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Sweat

This is a violent and powerful drama by Lynn Nottage that has transferred from New York’s Public Theater to Broadway with all of its emotionally heavy-hitting impact intact.

Johanna Day, Michelle Williams and Alison Wright in a scene from Lynn Nottage’s “Sweat” (Photo credit: Joan Marcus)

David Kaufman

David Kaufman, Critic

From the dead-on realism of a neighborhood bar, designed to perfection by John Lee Beatty, to the heightened and naturalistic staging of director Kate Whoriskey, everything about Sweat is geared to pull you in to its grip with a vise-like strength, and then not let go. This is a violent and powerful drama by Lynn Nottage that has transferred from New York’s Public Theater to Broadway with all of its emotionally heavy-hitting impact intact.

The play opens in 2008 with Evan (Lance Coadie Williams), a parole officer, questioning the 29-year-old Jason about what he’s up to, now that he’s been released from prison, and then putting the 29-year-old Chris through the same drill. It quickly backs up eight years earlier, when Bush is campaigning for president, and many of the residents of Reading, Pennsylvania–and certainly of the bar, where the play is predominantly set–are working for the Olstead steel mill. They include not only Jason and his sassy mother Tracey, but also Chris and his equally assertive, African-American mother Cynthia.

Also in regular view are the 50-something Stan (James Colby), who used to work at the same factory, but now runs the bar they all frequent, Stan’s younger Colombian-American helper Oscar (Carlo Albán), Chris’s druggie father Brucie, and the terribly alcoholic Jessie, who also works at the factory. Their extremely interrelated lives and pathetic story only becomes more so, as it builds to an explosive climax, and then an even more surprising coda.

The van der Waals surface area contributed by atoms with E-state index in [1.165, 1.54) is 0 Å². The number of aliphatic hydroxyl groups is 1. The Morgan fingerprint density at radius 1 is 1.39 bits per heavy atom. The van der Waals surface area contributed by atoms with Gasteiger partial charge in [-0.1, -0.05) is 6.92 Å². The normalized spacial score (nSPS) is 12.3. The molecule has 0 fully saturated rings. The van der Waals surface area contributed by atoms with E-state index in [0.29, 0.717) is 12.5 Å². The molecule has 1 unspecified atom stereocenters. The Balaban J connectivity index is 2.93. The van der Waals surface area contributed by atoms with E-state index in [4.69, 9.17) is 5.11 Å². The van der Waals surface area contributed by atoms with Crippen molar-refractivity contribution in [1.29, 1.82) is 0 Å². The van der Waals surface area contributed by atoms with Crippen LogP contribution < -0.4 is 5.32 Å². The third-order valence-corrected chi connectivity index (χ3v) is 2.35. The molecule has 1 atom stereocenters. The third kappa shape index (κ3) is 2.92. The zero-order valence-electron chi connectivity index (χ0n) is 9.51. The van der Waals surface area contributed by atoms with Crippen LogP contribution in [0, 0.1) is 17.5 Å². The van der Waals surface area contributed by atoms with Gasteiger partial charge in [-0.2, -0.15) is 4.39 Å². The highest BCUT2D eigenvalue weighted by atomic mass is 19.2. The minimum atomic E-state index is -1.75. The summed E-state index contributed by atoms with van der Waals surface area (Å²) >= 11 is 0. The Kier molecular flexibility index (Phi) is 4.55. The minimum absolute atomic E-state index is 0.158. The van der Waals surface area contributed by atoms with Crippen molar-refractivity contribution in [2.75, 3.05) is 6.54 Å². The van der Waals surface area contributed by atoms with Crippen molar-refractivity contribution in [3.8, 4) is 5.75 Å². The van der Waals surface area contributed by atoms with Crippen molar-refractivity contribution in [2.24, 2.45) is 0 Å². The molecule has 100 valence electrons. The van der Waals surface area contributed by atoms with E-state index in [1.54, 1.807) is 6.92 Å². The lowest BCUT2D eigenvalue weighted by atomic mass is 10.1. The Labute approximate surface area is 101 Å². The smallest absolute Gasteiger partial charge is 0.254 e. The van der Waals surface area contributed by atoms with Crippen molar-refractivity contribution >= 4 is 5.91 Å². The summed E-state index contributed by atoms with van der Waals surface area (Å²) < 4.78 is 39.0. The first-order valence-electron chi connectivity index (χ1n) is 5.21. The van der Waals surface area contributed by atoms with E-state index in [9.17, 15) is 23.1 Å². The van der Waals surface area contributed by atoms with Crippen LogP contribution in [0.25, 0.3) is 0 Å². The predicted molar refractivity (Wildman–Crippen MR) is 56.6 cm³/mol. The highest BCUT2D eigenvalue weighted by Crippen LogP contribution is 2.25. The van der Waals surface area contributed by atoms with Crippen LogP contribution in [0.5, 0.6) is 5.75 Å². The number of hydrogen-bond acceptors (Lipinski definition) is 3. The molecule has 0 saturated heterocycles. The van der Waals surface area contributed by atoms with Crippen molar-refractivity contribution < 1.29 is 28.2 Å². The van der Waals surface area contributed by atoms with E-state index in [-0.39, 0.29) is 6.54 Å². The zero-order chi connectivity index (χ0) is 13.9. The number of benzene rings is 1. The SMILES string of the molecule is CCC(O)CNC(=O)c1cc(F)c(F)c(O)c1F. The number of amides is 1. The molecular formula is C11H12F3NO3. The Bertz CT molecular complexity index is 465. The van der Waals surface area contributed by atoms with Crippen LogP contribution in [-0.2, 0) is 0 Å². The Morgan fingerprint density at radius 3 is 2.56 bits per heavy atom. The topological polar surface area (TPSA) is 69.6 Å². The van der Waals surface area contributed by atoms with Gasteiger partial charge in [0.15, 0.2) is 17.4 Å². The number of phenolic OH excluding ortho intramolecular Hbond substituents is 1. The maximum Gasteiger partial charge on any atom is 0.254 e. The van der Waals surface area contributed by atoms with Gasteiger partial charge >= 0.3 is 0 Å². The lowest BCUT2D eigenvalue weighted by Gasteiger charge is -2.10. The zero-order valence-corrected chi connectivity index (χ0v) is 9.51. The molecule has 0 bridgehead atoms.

Will Pullen and Khris Davis in a scene from Lynn Nottage’s “Sweat” (Photo credit: Joan Marcus)

Sweat is a classic, “well-made”–or carefully constructed–play, with a focus on the dwindling work for people in the middle of the country, prompting them to install Trump in the White House–to the ongoing dismay of the rest of the world. It couldn’t be more topical even as it helps us understand just exactly what’s been happening to bring us all to this sorry state. It was also based on Nottage’s extensive interviews with many actual residents of Reading, fueling the drama’s impact.

“These were people who felt helpless, who felt like the American dream that they had so deeply invested in had been suddenly ripped away,” Nottage told Michael Schulman, for her recent profile in The New Yorker. “I was sitting with these white men, and I thought, ‘You sound like people of color in America.’”

As Jason asks relatively early on, “How come there’s no White History Month?” Sweat is also about racism even as it’s about the seismic shake-up of the economy that brought the middle class to its knees. “You could wake up tomorrow and all your jobs are in Mexico,” says Stan in the year 2000. By 2008, his prophecy has come true, and most of the characters have turned to drugs, for escape and relief, including Jason’s mother Tracey.